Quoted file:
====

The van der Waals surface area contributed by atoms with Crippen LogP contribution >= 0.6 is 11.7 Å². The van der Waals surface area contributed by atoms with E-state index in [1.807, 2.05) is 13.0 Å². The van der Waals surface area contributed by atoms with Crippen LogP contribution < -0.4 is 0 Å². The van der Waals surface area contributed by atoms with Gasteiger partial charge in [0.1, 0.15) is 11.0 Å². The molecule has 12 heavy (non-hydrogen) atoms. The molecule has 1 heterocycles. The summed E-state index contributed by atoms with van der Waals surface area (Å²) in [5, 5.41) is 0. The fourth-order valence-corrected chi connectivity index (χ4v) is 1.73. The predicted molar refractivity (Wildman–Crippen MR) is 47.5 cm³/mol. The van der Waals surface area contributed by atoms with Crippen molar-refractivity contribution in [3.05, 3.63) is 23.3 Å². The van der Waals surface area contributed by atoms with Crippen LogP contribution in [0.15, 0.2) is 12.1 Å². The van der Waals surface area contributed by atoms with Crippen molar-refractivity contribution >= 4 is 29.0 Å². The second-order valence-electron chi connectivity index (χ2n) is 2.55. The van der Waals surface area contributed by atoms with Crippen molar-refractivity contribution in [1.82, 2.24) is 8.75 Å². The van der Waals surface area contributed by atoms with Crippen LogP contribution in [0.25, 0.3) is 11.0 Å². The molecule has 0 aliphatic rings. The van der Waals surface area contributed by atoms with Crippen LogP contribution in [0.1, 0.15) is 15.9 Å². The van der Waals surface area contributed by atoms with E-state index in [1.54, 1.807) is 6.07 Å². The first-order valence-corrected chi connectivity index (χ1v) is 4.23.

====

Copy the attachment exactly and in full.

The van der Waals surface area contributed by atoms with Crippen LogP contribution >= 0.6 is 11.7 Å². The van der Waals surface area contributed by atoms with E-state index in [1.807, 2.05) is 13.0 Å². The van der Waals surface area contributed by atoms with Crippen LogP contribution < -0.4 is 0 Å². The van der Waals surface area contributed by atoms with Gasteiger partial charge in [0.1, 0.15) is 11.0 Å². The molecule has 12 heavy (non-hydrogen) atoms. The molecule has 1 heterocycles. The summed E-state index contributed by atoms with van der Waals surface area (Å²) in [5, 5.41) is 0. The fourth-order valence-corrected chi connectivity index (χ4v) is 1.73. The predicted molar refractivity (Wildman–Crippen MR) is 47.5 cm³/mol. The van der Waals surface area contributed by atoms with Crippen molar-refractivity contribution in [3.05, 3.63) is 23.3 Å². The van der Waals surface area contributed by atoms with Crippen LogP contribution in [0.15, 0.2) is 12.1 Å². The van der Waals surface area contributed by atoms with Crippen molar-refractivity contribution >= 4 is 29.0 Å². The second-order valence-electron chi connectivity index (χ2n) is 2.55. The van der Waals surface area contributed by atoms with Crippen molar-refractivity contribution in [1.82, 2.24) is 8.75 Å². The van der Waals surface area contributed by atoms with Crippen LogP contribution in [0.25, 0.3) is 11.0 Å². The molecule has 0 aliphatic rings. The van der Waals surface area contributed by atoms with Crippen LogP contribution in [0.1, 0.15) is 15.9 Å². The van der Waals surface area contributed by atoms with E-state index in [1.54, 1.807) is 6.07 Å². The first-order valence-corrected chi connectivity index (χ1v) is 4.23.